Etheostoma brevirostrum 

Scope: Global
Language: English

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Taxonomy [top]

Kingdom Phylum Class Order Family
Animalia Chordata Actinopterygii Perciformes Percidae

Scientific Name: Etheostoma brevirostrum Suttkus & Etnier, 1991
Common Name(s):
English Holiday Darter

Assessment Information [top]

Red List Category & Criteria: Vulnerable B1ab(ii,iii,iv,v)+2ab(ii,iii,iv,v); C1 ver 3.1
Year Published: 2013
Date Assessed: 2011-12-07
Assessor(s): NatureServe
Reviewer(s): Smith, K. & Darwall, W.R.T.
Facilitator/Compiler(s): Hammerson, G.A. & Ormes, M.
This species is listed as Vulnerable because the number of mature individuals may be fewer than 10,000 and population size may decline by at least 10% within 10 years or three generations. Also, extent of occurrence is less than 5,000 sq km, area of occupancy may be less than 500 sq km, and the number of locations may be not many more than 10.

Geographic Range [top]

Range Description:Range includes the upper Coosa River system in Alabama, Georgia, and southeastern Tennessee (Page and Burr 2011); Shoal Creek and unnamed spring distributaries to Choccolocco Creek in Alabama; upper Conasauga River in northern Georgia and southern Tennessee; Coosawattee River and Etowah systems in northern Georgia (Suttkus and Etnier 1991, Boschung and Mayden 2004). The Conasauga River range extends from Murray County, Georgia, to Polk County, Tennessee (Johnston and Damon 1996). The species is possibly eliminated from the Calhoun County, Alabama, section of Shoal Creek due to impoundments (Whitesides Mill Lake and Highrock Lake) (Suttkus and Etnier 1991). It has been eliminated from Choccolocco Creek (Noel Burkhead pers. comm. 1998).
Countries occurrence:
United States
Additional data:
Range Map:Click here to open the map viewer and explore range.

Population [top]

Population:This species was described relatively recently, and it is difficult to survey and identify, so information on distribution and abundance is incomplete. As of the early 1990s, it was known from four stream systems in Alabama, Georgia, and Tennessee (Suttkus and Etnier 1991). Mettee et al. (1996) mapped three collection locations in Alabama and 14 collection sites in Georgia. Boschung and Mayden mapped 5 collection sites in Alabama. The Tennessee Valley Authority Natural Heritage Program has recorded at least 15 occurrences in Georgia and Tennessee. In the late 1990s, the estimated condition of the Georgia and Tennessee occurrences is 70% excellent, 10% good, and 20% fair.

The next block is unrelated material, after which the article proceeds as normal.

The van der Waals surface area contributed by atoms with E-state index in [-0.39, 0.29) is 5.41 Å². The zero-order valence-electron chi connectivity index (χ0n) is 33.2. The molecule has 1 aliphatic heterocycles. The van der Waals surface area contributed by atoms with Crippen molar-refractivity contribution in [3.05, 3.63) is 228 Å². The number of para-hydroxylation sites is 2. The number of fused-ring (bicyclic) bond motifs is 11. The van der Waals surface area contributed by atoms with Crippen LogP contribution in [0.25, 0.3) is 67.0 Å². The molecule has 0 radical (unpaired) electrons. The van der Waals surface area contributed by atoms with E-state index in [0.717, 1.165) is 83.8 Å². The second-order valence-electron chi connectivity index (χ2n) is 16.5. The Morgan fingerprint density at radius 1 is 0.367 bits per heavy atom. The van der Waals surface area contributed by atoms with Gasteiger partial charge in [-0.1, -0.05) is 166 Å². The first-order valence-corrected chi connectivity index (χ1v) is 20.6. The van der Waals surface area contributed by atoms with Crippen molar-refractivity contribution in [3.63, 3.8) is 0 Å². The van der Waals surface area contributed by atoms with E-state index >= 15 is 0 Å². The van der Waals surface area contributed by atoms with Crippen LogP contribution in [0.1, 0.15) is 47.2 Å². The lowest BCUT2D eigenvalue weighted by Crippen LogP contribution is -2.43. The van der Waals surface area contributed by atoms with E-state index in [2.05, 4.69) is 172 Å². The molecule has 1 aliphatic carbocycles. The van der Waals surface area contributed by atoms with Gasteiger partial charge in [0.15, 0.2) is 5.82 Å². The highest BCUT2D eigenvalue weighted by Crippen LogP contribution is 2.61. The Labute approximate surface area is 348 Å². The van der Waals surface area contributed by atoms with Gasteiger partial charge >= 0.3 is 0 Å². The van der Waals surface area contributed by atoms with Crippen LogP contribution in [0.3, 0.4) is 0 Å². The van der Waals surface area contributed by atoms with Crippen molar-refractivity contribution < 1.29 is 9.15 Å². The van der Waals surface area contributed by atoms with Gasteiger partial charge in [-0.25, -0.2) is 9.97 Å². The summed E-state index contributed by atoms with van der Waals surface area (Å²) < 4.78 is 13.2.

Abundance information is currently spotty and incomplete. The species is uncommon in its limited range in the Coosa River system in Alabama (Boschung and Mayden 2004), and rare in the upper Coosa in Tennessee (Etnier and Starnes 1993) and Georgia. Etnier and Starnes (1993) stated that this species is uncommon and represented by few specimens in curated collections. However, snorkelling observation at four locations in the Conasauga River during 1995, produced counts of 0, 2, 10, and 11–57 individuals. Additional counts made during 1996 at the same sites resulted in 1, 15–36, 3–13, and 4–10 individuals, respectively (Johnston and Damon 1996). Dolloff et al. (1997) estimated densities ranging from 1.2–32.5 individuals at seven sites in the Conasauga River and 1.7–37.2 individuals from 12 sites on the Jacks River. Warren (pers. comm. 1998) stated that the Shoal Creek population probably has fewer than 1,000 individuals and occurs in less than 16 kilometres of stream.